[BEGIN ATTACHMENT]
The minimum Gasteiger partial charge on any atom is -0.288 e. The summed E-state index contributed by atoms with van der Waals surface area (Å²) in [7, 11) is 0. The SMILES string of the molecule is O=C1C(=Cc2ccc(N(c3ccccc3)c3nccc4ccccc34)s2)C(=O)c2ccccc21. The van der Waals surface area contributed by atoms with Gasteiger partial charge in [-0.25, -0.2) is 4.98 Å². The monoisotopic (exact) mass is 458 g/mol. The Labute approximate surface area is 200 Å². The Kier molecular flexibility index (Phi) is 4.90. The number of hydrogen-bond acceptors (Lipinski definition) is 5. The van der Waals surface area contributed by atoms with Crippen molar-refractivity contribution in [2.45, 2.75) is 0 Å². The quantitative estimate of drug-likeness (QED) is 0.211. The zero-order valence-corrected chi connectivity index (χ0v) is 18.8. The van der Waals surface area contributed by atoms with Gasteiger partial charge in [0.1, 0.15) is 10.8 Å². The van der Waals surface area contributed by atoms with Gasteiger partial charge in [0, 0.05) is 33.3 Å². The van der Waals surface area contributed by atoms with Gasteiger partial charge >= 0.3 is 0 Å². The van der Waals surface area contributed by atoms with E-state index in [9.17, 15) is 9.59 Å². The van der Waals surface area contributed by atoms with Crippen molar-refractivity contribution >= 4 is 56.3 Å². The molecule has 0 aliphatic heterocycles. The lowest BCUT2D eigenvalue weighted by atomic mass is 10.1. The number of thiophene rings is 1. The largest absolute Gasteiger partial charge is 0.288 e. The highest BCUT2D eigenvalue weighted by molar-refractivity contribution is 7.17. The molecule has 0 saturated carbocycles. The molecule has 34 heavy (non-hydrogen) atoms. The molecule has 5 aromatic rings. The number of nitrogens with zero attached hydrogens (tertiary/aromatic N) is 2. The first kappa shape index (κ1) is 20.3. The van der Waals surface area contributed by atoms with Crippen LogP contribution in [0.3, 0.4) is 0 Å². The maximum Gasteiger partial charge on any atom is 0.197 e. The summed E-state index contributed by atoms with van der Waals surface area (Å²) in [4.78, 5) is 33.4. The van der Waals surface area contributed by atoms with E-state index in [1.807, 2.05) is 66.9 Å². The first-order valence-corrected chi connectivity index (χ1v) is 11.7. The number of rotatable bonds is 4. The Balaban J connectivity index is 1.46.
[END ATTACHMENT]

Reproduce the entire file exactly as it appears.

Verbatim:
The minimum Gasteiger partial charge on any atom is -0.288 e. The summed E-state index contributed by atoms with van der Waals surface area (Å²) in [7, 11) is 0. The SMILES string of the molecule is O=C1C(=Cc2ccc(N(c3ccccc3)c3nccc4ccccc34)s2)C(=O)c2ccccc21. The van der Waals surface area contributed by atoms with Gasteiger partial charge in [-0.25, -0.2) is 4.98 Å². The monoisotopic (exact) mass is 458 g/mol. The Labute approximate surface area is 200 Å². The Kier molecular flexibility index (Phi) is 4.90. The number of hydrogen-bond acceptors (Lipinski definition) is 5. The van der Waals surface area contributed by atoms with Crippen molar-refractivity contribution in [2.45, 2.75) is 0 Å². The quantitative estimate of drug-likeness (QED) is 0.211. The zero-order valence-corrected chi connectivity index (χ0v) is 18.8. The van der Waals surface area contributed by atoms with Gasteiger partial charge in [0.1, 0.15) is 10.8 Å². The van der Waals surface area contributed by atoms with Gasteiger partial charge in [0, 0.05) is 33.3 Å². The van der Waals surface area contributed by atoms with Gasteiger partial charge >= 0.3 is 0 Å². The van der Waals surface area contributed by atoms with E-state index in [9.17, 15) is 9.59 Å². The van der Waals surface area contributed by atoms with Crippen molar-refractivity contribution >= 4 is 56.3 Å². The molecule has 0 aliphatic heterocycles. The lowest BCUT2D eigenvalue weighted by atomic mass is 10.1. The number of thiophene rings is 1. The largest absolute Gasteiger partial charge is 0.288 e. The highest BCUT2D eigenvalue weighted by molar-refractivity contribution is 7.17. The molecule has 0 saturated carbocycles. The molecule has 34 heavy (non-hydrogen) atoms. The molecule has 5 aromatic rings. The number of nitrogens with zero attached hydrogens (tertiary/aromatic N) is 2. The first kappa shape index (κ1) is 20.3. The van der Waals surface area contributed by atoms with Crippen LogP contribution in [0.3, 0.4) is 0 Å². The maximum Gasteiger partial charge on any atom is 0.197 e. The summed E-state index contributed by atoms with van der Waals surface area (Å²) in [4.78, 5) is 33.4. The van der Waals surface area contributed by atoms with E-state index in [1.807, 2.05) is 66.9 Å². The first-order valence-corrected chi connectivity index (χ1v) is 11.7. The number of rotatable bonds is 4. The Balaban J connectivity index is 1.46.